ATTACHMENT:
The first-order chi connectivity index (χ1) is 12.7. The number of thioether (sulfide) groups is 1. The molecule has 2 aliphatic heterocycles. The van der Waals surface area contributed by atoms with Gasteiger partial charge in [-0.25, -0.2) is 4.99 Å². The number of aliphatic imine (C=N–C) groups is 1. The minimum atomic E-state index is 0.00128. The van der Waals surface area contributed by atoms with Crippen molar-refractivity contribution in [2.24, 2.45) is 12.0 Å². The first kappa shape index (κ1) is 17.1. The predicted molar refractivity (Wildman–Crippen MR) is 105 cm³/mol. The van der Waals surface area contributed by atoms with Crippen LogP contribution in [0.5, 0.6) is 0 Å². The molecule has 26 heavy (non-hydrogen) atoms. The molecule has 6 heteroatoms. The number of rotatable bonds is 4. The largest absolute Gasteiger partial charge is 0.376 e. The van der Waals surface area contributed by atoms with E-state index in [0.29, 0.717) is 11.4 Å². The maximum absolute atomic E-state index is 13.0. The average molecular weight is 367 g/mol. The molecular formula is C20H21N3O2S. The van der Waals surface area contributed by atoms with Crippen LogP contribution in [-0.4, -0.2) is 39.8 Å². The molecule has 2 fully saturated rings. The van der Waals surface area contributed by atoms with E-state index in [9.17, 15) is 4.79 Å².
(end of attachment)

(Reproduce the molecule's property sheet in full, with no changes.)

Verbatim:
The first-order chi connectivity index (χ1) is 12.7. The number of thioether (sulfide) groups is 1. The molecule has 2 aliphatic heterocycles. The van der Waals surface area contributed by atoms with Gasteiger partial charge in [-0.25, -0.2) is 4.99 Å². The number of aliphatic imine (C=N–C) groups is 1. The minimum atomic E-state index is 0.00128. The van der Waals surface area contributed by atoms with Crippen molar-refractivity contribution in [2.24, 2.45) is 12.0 Å². The first kappa shape index (κ1) is 17.1. The predicted molar refractivity (Wildman–Crippen MR) is 105 cm³/mol. The van der Waals surface area contributed by atoms with Crippen LogP contribution in [0.5, 0.6) is 0 Å². The molecule has 26 heavy (non-hydrogen) atoms. The molecule has 6 heteroatoms. The number of rotatable bonds is 4. The largest absolute Gasteiger partial charge is 0.376 e. The van der Waals surface area contributed by atoms with E-state index in [0.29, 0.717) is 11.4 Å². The maximum absolute atomic E-state index is 13.0. The average molecular weight is 367 g/mol. The molecular formula is C20H21N3O2S. The van der Waals surface area contributed by atoms with Crippen LogP contribution in [-0.4, -0.2) is 39.8 Å². The molecule has 2 fully saturated rings. The van der Waals surface area contributed by atoms with E-state index in [9.17, 15) is 4.79 Å².